Do they really need to do five extra murals? Do they? My little girls are one and four years old, so I have not experienced the ‘busyness’ of extramurals yet. So I may be speaking out of turn!
Are we putting too much pressure on ourselves?
As moms, dads, people, we are all different, and we have different strengths. I am not the Pinterest baking mom. I am not the creative mom. I am certainly not going to create work for myself by pretending to be someone I am not.
I am who I am.
[bctt tweet=”Juggling all the balls can be exhausting. But then we add out balls that do not need to be there.” username=”cherralle_”]
My Upbringing – Did our mom’s have ‘mom guilt?’
I think about my upbringing. My mother worked the whole week, and she was generally home by latest 17h00 from Monday to Friday. However, I never felt neglected or abandoned. I am also not sure if my mother had ‘mommy guilt.’
Did ‘mommy guilt’ even exist back then?
She sure looked mighty cheerful as she even waved goodbye to us on a Saturday if she had a church event with her church folk. We were more than fine.
You see, I think our mothers had more ‘Me Time’ and less Mommy Guilt!
Your Family will benefit from you being energized
By taking time out for yourself, you press ‘restart’ on yourself. You will be refreshed to re-engage your family.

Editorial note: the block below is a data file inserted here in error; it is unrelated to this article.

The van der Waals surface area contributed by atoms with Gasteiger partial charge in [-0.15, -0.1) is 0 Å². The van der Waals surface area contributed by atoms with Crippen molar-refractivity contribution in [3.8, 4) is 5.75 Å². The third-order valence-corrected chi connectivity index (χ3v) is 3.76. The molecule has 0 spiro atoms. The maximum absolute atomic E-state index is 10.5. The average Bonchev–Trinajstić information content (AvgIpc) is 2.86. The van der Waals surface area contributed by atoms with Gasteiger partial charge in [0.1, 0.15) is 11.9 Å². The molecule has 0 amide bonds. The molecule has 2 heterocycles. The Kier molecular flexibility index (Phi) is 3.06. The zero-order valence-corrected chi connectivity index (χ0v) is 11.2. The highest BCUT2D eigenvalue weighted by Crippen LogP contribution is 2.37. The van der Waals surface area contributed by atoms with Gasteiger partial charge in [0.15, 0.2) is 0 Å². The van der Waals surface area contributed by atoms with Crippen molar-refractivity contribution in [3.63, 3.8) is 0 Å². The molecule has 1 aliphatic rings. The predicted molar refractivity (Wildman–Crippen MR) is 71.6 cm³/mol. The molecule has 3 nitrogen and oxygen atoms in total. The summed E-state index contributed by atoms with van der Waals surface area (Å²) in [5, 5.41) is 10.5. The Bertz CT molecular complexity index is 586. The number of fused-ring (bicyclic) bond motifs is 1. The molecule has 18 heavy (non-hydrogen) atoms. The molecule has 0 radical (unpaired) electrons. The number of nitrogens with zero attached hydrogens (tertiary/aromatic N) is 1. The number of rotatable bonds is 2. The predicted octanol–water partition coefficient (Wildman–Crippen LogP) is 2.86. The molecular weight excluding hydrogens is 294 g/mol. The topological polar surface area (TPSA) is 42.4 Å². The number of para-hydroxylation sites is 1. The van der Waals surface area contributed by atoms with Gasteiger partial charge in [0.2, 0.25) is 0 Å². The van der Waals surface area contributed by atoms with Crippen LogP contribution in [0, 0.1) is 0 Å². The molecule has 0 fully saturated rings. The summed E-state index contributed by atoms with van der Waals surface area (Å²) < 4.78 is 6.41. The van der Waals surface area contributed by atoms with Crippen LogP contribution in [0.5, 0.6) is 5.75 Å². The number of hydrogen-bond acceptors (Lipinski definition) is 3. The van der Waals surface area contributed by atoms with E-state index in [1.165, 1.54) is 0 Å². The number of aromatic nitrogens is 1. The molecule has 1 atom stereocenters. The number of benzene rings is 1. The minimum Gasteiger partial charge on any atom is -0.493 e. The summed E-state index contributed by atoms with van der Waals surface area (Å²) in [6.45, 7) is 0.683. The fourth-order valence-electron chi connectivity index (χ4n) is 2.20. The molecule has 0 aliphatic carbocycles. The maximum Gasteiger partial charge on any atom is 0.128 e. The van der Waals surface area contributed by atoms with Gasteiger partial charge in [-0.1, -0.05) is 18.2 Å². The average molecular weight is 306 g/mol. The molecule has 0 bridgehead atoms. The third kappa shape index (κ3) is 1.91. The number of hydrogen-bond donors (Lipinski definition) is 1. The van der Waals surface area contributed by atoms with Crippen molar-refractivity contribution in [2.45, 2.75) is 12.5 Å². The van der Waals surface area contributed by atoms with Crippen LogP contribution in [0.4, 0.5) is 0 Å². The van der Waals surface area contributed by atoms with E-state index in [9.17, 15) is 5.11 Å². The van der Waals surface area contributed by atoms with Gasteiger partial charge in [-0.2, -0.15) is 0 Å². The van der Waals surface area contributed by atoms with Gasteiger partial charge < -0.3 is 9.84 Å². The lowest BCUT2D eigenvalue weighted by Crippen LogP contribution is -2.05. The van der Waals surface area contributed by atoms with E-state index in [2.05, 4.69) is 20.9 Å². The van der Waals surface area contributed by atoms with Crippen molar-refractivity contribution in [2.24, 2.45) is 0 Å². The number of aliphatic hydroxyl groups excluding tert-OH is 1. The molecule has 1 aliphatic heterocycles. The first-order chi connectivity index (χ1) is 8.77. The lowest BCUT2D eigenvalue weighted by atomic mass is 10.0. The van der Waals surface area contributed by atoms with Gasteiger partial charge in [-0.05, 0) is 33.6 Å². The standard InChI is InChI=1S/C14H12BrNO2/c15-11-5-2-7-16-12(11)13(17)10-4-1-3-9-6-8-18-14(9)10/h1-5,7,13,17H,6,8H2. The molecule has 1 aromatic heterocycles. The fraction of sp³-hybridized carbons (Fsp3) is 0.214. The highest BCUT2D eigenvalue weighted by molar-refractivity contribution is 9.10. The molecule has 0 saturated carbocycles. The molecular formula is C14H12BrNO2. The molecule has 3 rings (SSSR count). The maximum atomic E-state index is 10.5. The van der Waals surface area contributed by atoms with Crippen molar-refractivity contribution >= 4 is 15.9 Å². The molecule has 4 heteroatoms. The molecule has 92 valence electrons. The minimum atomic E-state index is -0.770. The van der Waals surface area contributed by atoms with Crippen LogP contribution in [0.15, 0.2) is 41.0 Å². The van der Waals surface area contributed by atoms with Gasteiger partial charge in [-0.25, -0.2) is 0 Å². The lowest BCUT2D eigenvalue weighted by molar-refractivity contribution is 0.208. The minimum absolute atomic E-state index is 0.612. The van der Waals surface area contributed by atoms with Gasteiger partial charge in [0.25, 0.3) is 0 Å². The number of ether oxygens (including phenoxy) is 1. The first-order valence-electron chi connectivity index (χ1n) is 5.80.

So do not feel bad the next time you want to ‘do you.’
Just whip out the ‘Parental Burnout Research’ summary that I shared with you. You are welcome!
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8 thoughts on “Yep, ‘Parental Burnout’ is a Thing And Makes The Case For ‘Me Time’”
Interesting article. I spend little time on me-time. I would think that Husband going to the store with Princess while I do my blog posts, was enough me time. But your “night away” option sounds like a dream. Who says we should only do an hour of me time? Thanks for the food for thought.
An hour or two of me time sounds good to me ! That is what I do take most of the times. Thank you for commenting.
As a SAHM “me time” is very important to me. And also “couple time”. I thoroughly enjoy catching up on series, doing my nails or just doing nothing. A regular coffee date with hubby (while the kids are with grandma) does wonders for the soul. I believe we will only be better moms/dads/husbands/wives/ friends etc if we take care of ourselves too.
I agree. Whether we work outside of the home, or stay at home. Those dates are also very important- I feel that couple time slips down the priorities but it’s so so IMPORTANT! Thank you for commenting
Great article and finally someone researched it, so it’s scientifically correct 😉
Parental burnout definitely exists in my world. The busyness of life can be very overwhelming at the best of times. I need a time out soon… or maybe just a cup of coffee and a good series…
A cup of coffee and a series (alone) would be amazing!! Sometimes that’s all it takes to recharge. Thank you for commenting 🙂 schedule that break that you need.